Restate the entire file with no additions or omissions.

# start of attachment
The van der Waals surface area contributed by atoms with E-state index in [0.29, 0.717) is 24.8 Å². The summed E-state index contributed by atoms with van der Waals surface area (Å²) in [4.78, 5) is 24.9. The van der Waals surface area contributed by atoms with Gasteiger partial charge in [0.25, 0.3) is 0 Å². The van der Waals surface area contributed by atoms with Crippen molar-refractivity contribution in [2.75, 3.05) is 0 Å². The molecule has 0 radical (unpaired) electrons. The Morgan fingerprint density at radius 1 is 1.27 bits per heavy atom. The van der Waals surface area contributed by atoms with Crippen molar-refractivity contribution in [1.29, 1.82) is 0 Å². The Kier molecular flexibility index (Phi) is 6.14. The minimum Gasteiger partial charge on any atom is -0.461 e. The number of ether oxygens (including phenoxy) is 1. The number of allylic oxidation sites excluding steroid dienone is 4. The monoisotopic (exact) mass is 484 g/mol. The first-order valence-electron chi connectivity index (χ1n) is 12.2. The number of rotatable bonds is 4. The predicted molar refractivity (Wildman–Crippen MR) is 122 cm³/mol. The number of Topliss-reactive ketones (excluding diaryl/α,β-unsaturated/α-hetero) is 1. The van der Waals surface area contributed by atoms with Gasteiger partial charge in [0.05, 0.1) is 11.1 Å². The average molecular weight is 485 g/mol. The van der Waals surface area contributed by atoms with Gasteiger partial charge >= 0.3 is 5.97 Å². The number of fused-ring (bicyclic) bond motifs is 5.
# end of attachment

The van der Waals surface area contributed by atoms with E-state index in [0.29, 0.717) is 24.8 Å². The summed E-state index contributed by atoms with van der Waals surface area (Å²) in [4.78, 5) is 24.9. The van der Waals surface area contributed by atoms with Gasteiger partial charge in [0.25, 0.3) is 0 Å². The van der Waals surface area contributed by atoms with Crippen molar-refractivity contribution in [2.75, 3.05) is 0 Å². The molecule has 0 radical (unpaired) electrons. The Morgan fingerprint density at radius 1 is 1.27 bits per heavy atom. The van der Waals surface area contributed by atoms with Crippen molar-refractivity contribution in [1.29, 1.82) is 0 Å². The Kier molecular flexibility index (Phi) is 6.14. The minimum Gasteiger partial charge on any atom is -0.461 e. The number of ether oxygens (including phenoxy) is 1. The number of allylic oxidation sites excluding steroid dienone is 4. The monoisotopic (exact) mass is 484 g/mol. The first-order valence-electron chi connectivity index (χ1n) is 12.2. The number of rotatable bonds is 4. The predicted molar refractivity (Wildman–Crippen MR) is 122 cm³/mol. The number of Topliss-reactive ketones (excluding diaryl/α,β-unsaturated/α-hetero) is 1. The van der Waals surface area contributed by atoms with Gasteiger partial charge in [0.05, 0.1) is 11.1 Å². The average molecular weight is 485 g/mol. The van der Waals surface area contributed by atoms with Gasteiger partial charge >= 0.3 is 5.97 Å². The number of fused-ring (bicyclic) bond motifs is 5.